Spinning – Cleaning/Scouring My First Fleece

Today I tried something I have never done before – cleaning a Leicester fleece.

I bought it at Rhinebeck this year from Autumn House Farm.

It is a Morritt fleece – which refers to the brown and black coloring.  I learned that this week.  I loved it when I saw it.  Knowing what I know now about fleeces I probably would not have purchased it – but love is not rational and it came home with me.

While reading one of my new spinning books, I realized that most people clean their fleeces shortly after purchasing them.  Oh no!  Mine had been sitting in a bag in my room for more than two months.  I really needed to do something about it.  So I ran it downstairs, put a piece of plastic across our dining room table and started pulling the locks out of the bag to lay on the table to start skirting the fleece.  Skirting refers to the process of pulling apart your fleece and removing any poop and vegetable matter that might be caught in the there.  However, as soon as I had the fleece on the table, I realized that poop and vegetation were not going to be my problem . . .

The moths were going to be my problem.

They started flying all around the fleece  – and me.

I quickly threw it all back in the bag and ran it outside onto the front porch.  It was already in the low thirties out there.  I would freeze the little suckers out!!  Chip and I then took the locks out and spread them across an old trunk we have out there and one of our cupboards.

The second picture really shows how pretty some of the brown is in this fleece.

I was going to let it stay there for awhile I but kinda was excited about doing this – so I grabbed a small handful this morning and skirted it.

I was actually kind of surprised.  It really wasn’t very dirty and I was able to skirt it pretty quick.  Okay now.  Maybe this wouldn’t be so bad after all.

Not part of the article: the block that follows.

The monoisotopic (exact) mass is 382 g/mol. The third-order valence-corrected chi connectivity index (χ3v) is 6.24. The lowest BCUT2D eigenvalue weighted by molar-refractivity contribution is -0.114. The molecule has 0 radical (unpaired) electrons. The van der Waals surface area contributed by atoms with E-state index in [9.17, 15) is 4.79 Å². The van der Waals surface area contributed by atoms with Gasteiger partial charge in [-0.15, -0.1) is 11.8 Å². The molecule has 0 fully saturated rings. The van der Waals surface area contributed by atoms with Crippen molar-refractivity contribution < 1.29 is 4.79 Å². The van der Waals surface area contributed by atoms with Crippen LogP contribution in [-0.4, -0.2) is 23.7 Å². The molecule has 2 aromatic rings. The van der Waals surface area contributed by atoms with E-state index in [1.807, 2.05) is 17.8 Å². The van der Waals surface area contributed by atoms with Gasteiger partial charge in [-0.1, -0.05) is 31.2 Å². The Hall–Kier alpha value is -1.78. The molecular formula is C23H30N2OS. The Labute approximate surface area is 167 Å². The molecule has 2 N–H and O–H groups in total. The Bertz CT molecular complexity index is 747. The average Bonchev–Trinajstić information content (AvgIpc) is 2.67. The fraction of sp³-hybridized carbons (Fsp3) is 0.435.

Next was the scouring – which basically refers to the removal of the lanolin/grease coating on the fleece.  From what I had read, alot of folks would soak the fleece overnight in cold water to remove the initial layers of dirt before adding soap and heat to the process.  This seemed like a good idea to me, but I didn’t want to wait until tomorrow to start.  Reading more I found other spinners who would do two to three cold water soakings – leaving the fleece in the water for anywhere from 20 minutes to an hour.  That made sense to me, so off into the cold water it went.

Because I was not washing the entire fleece – I just wanted to make sure I understood the process – I used a small stainless steel pot I had purchased for dying wool.  Almost immediately dirt started falling from the the wool into the water.  The above is the first pot of water.  By the third pot, the water was almost clear.  But the water alone would not remove the lanolin – which is a kind of wax coating on the fleece.  That requires hot water and soap.

So after three soakings in the cold water, I made up my first pot of hot water soak for the fleece.

So lets get a little technical now.  First, everyone who works with wool knows that it is important to keep your water temperature the same during the various processes you are doing with the wool – such as the temperature of your dye baths should be the same as the temperature of your rinse water when dying wool – so it doesn’t felt.  So how can I go from a cold water soak directly to a hot water scour you might ask.

Well I did at least.

But luckily Rosemaryknits on Ravelry answered this question.  She did it so well that I am just going to paste her response here because I think it is just brilliant!!

“You get felting (or, rather, you can get felting) if you go from hot to cold, not the other way around. When wool is immersed in hot water, the scales on the fiber open out. When it gets into the cold, the scales close back down around the shaft of the fiber. If the scales of one fiber close onto another fiber, wet felting is the result.